04 - Our Swiss Ancestors Flee to Germany

(Source: artuk.org) The Thirty Years War (1618-1648) Paves the Way for Swiss Anabaptists to Find New Homes

Almost as soon as the Swiss Brethren (Anabaptists/Mennonites) began to teach and practice the Biblical principles they were learning from studying the New Testament (1525 A.D. and following), they encountered intense persecution from the Swiss government and the State (Reformed) Church of Switzerland. Men and women who associated with them were beaten, tortured, and imprisoned in dark, cold, damp dungeons and castle rooms. Many were executed by drowning or were burned at the stake. Many others died while in prison. Those who survived had their properties confiscated and were banished from Switzerland.

Their most convenient escape route from Switzerland was down the Rhine River to any place in Europe that would tolerate them.

Source: CruiseExperts.com

Our Hiestand ancestors were among these sincere believers who were harshly treated and banished from their homeland because of their faith and allegiance to the simple teachings of the Bible.

Going down the Rhine River, many of the fleeing Swiss Mennonites stopped at Strasbourg, the capital of the French region Alsace.  

Alsace

On the western (left) banks of the Rhine in eastern France, Alsace was a German-speaking area because its ownership and control shifted back and forth between the nation of France and German states.  In the early years of the Anabaptist movement, French authorities in Alsace were somewhat sympathetic to Anabaptists who were fleeing from Switzerland and other parts of Europe where they were suffering intense persecutions.  Strasbourg became a major hub for Anabaptism, for several decades.  It has been estimated that 2,000 Anabaptists were in Strasbourg in 1534, but that number likely was diminished by later persecution.  

The Palatinate

Further down the Rhine, the region known as the Palatinate [pronounced] also welcomed many of the Mennonites who sought refuge there.  In the following article, I will say more about the Palatinate.  But first, you need to know the historical context that made the Palatinate ripe for Mennonite settlements, including members of our Hiestand family.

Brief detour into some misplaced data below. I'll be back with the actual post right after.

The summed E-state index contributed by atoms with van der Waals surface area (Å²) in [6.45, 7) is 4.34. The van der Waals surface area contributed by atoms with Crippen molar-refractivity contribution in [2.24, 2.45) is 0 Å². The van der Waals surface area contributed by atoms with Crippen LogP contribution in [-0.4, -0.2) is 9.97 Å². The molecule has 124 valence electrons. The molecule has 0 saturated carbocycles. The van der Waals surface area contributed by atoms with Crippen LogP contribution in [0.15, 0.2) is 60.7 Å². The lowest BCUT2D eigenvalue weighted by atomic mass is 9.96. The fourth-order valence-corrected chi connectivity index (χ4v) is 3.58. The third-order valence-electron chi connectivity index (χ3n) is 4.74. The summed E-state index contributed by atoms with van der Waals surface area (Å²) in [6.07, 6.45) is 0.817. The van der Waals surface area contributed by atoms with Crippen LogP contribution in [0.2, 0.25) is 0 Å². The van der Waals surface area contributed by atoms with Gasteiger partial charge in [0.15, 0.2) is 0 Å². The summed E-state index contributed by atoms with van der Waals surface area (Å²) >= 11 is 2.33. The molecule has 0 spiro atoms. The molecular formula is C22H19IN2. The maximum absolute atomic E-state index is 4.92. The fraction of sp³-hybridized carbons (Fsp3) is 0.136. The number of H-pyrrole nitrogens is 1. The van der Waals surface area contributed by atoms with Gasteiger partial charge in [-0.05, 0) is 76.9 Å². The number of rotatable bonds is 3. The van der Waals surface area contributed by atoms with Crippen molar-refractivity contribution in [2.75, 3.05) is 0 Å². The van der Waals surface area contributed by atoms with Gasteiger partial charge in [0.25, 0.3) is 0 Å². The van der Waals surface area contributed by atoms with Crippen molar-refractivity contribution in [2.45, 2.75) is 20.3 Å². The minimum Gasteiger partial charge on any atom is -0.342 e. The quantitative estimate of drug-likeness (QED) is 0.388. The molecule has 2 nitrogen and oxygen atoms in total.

The Thirty Years War (1618-1648)

(Source: Mark Beerdom, Pinterest) Armies pillaged villages of the Palatinate

From 1618-1648, western Europe was engaged in the “Thirty Years War”—a religious war that developed into a struggle for political power in Europe. The Palatinate was a very fertile region on both sides of the Rhine River in what is now Southwest Germany. It was centrally located between the main powers fighting in the war; thus it became the crossroads of warring armies and the site of many battles. As a result, the Palatinate was pillaged. Many of the (farming) inhabitants there were killed, starved, died of diseases spread by marauding armies, or fled to escape all of the above. When the Thirty Years War ended in 1648, the Elector Palatine (regional leader) welcomed the Mennonites to settle there in order to restore the farms that had become wastelands.  Their reputation as excellent farmers (which continues even today) was their ticket to finding places of refuge in the rich soil of the war-torn Rhineland.

That’s how the Swiss Brethren (Anabaptists/Mennonites) became residents of what we now call southwest Germany. They enjoyed more freedom there than they had in Switzerland, but their freedom was still quite limited as you shall see in the next article.

But peace in the Palatinate did not last long until another devastating war occurred in Europe, with the Rhineland of the Palatinate as a central battle zone.

War of the Grand Alliance (1688-1697)

The Nine Years War

(Source: Commons.wikimedia.org) War of the Grand Alliance (1688-1697) forced the Anabaptists to flee the Palatinate

Just as the Swiss Mennonite refugees were getting comfortably settled in the Palatinate and the farmlands had been restored to enviable productivity, France incited another war with a coalition of European nations.   

The War of the Grand Alliance (1688-1697)forced most of them to flee the Palatinate. Some returned to their homes on the Rhine River after that war, but some never returned. There are still Hiestands (very distant relatives of our family) that still live along the Rhine where their ancestors fled to in the 1500s or 1600s.
 
In the next article I will tell you about one special little village along the Rhine where our Daniel Haston’s father (Henrich/Henry Hiestand) grew up.  And we will see exactly where Henrich’s parents temporarily located in order to avoid being civilian casualties on the battlefield of the War of the Grand Alliance, the so-called Nine Years War.

Overview of Anabaptist History

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